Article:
Shrimp, tuna, clams—the most popular seafood items in the United States are familiar names to both seafood lovers and the occasional consumer. You may have wondered about the environmental impact of consuming more of a popular product.
We’ve got good news: U.S. seafood is sustainable seafood! Thanks to our robust quotas, retention limits, and other management measures, you can be confident that U.S. seafood products were harvested sustainably.
Around 75 percent of the shrimp harvested in the United States comes from the Gulf of Mexico. Three species dominate the catch there: white shrimp, pink shrimp, and brown shrimp. Each of these species currently have population levels above the targets set by scientists.
Federally permitted shrimp fishermen are required to report landings and effort for each fishing trip. The data is used in shrimp stock assessments and to support the sustainable management of red snapper. Depending on the gear they use, shrimpers must also use special equipment that reduces incidental catch, including sea turtle bycatch.
Bycatch reduction devices in the Gulf of Mexico
Five species of salmon are found in the Pacific Ocean along the West Coast of the United States. Some of these populations are protected under the Endangered Species Act. Others sustain important commercial, subsistence, and recreational fisheries.
NOAA Fisheries works in cooperation with federal, state, tribal, and Canadian officials to manage salmon fisheries in ocean and inland waters of Washington, Oregon, Idaho, and California. Ocean fisheries are managed under the Magnuson-Stevens Act to maintain healthy, sustainable population levels and minimize impacts to protected populations. In federal waters off Alaska, salmon fisheries are managed by the state.
Requirements like size limits, season lengths, and harvest quotas for commercial salmon fisheries vary year to year and are driven by science. This allows us to sustainably harvest as many salmon as possible while preventing overfishing and harmful impacts to listed species. It also allows populations to rebuild.
Commercial fishing for Atlantic salmon along the East Coast of the United States is prohibited to protect wild populations. But more than 32 million pounds of farmed-raised Atlantic salmon are produced annually in the United States. In fact, Atlantic salmon is one of the nation’s top marine aquaculture species. Like all marine aquaculture operations, Atlantic salmon farms are regulated under a suite of environmental protection laws. These include the Clean Water Act, Endangered Species Act, and Marine Mammal Protection Act.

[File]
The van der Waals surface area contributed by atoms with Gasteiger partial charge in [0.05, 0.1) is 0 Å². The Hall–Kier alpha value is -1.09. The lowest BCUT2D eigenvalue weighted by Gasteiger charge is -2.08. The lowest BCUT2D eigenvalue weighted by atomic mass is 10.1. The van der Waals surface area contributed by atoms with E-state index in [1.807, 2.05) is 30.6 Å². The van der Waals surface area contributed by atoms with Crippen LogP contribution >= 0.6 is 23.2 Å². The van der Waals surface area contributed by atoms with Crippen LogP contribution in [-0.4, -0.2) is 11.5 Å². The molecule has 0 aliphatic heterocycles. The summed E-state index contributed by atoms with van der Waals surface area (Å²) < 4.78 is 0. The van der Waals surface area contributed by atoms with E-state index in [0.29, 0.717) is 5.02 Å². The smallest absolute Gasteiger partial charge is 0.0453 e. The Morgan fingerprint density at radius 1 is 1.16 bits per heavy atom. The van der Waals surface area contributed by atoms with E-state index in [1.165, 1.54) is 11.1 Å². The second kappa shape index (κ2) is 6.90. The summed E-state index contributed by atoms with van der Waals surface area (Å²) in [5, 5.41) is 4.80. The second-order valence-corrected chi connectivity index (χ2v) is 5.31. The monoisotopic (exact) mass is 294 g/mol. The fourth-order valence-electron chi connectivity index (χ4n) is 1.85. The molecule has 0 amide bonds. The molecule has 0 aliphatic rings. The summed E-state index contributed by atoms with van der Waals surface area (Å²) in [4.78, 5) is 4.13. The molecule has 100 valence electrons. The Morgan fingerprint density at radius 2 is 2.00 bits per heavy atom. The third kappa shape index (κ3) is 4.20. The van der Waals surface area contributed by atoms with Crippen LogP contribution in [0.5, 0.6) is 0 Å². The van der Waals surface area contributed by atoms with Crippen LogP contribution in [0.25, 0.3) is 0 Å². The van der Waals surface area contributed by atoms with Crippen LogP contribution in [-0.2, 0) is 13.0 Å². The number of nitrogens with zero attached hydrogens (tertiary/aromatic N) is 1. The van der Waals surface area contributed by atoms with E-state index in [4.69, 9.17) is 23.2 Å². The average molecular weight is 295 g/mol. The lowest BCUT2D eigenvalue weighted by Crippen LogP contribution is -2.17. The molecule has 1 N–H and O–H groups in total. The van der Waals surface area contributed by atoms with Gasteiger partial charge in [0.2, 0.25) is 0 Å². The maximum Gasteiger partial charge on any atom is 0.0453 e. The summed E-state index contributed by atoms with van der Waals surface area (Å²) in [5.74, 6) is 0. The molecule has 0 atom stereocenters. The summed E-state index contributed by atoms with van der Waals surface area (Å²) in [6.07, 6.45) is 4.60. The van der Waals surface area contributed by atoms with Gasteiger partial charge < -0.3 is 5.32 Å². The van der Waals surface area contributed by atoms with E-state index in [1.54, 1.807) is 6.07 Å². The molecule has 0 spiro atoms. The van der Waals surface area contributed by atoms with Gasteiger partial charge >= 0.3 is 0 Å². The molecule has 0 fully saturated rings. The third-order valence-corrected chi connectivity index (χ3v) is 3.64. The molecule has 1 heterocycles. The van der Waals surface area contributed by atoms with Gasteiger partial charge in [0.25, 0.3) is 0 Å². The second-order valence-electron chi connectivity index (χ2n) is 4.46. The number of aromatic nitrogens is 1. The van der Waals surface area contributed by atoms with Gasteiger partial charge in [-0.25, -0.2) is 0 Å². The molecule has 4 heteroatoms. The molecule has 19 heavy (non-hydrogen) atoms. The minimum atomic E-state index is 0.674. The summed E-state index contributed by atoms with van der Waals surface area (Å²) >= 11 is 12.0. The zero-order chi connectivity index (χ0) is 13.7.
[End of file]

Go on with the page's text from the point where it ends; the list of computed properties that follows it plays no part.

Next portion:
Video: Salmon bring a better life to eastern Washington
Fun facts about amazing Atlantic salmon
NOAA Fisheries manages tuna in both the Atlantic and Pacific Oceans. Albacore, yellowfin, and skipjack are the most common types of canned tuna, but sashimi lovers may also be familiar with bigeye and bluefin.
Our tuna fisheries are governed under some of the most comprehensive and responsive fishery management systems in the world. Tuna migrate across international boundaries, and in some cases dozens of nations are fishing the same stock. That’s why we participate in three international fisheries management organizations responsible for these species. Each group coordinates research, conducts stock assessments, sets national quotas, and establishes reporting requirements for either the Atlantic, Pacific, or Indian Oceans.
Domestically, NOAA Fisheries works with these international bodies, as well as state and federal agencies, to manage tuna stocks. In the Pacific, our regulations apply to the exclusive economic zone and adjacent high seas of California, Oregon, Washington, and Hawai'i. They also apply to U.S. territories in the Pacific: American Samoa, the Northern Mariana Islands, and Guam. Atlantic tuna rules are enforced in federal waters—and most state waters—off Atlantic, Gulf of Mexico, and Caribbean states and territories. Common measures across our tuna fisheries include catch limits, gear restrictions, fishery closures, and trip reporting.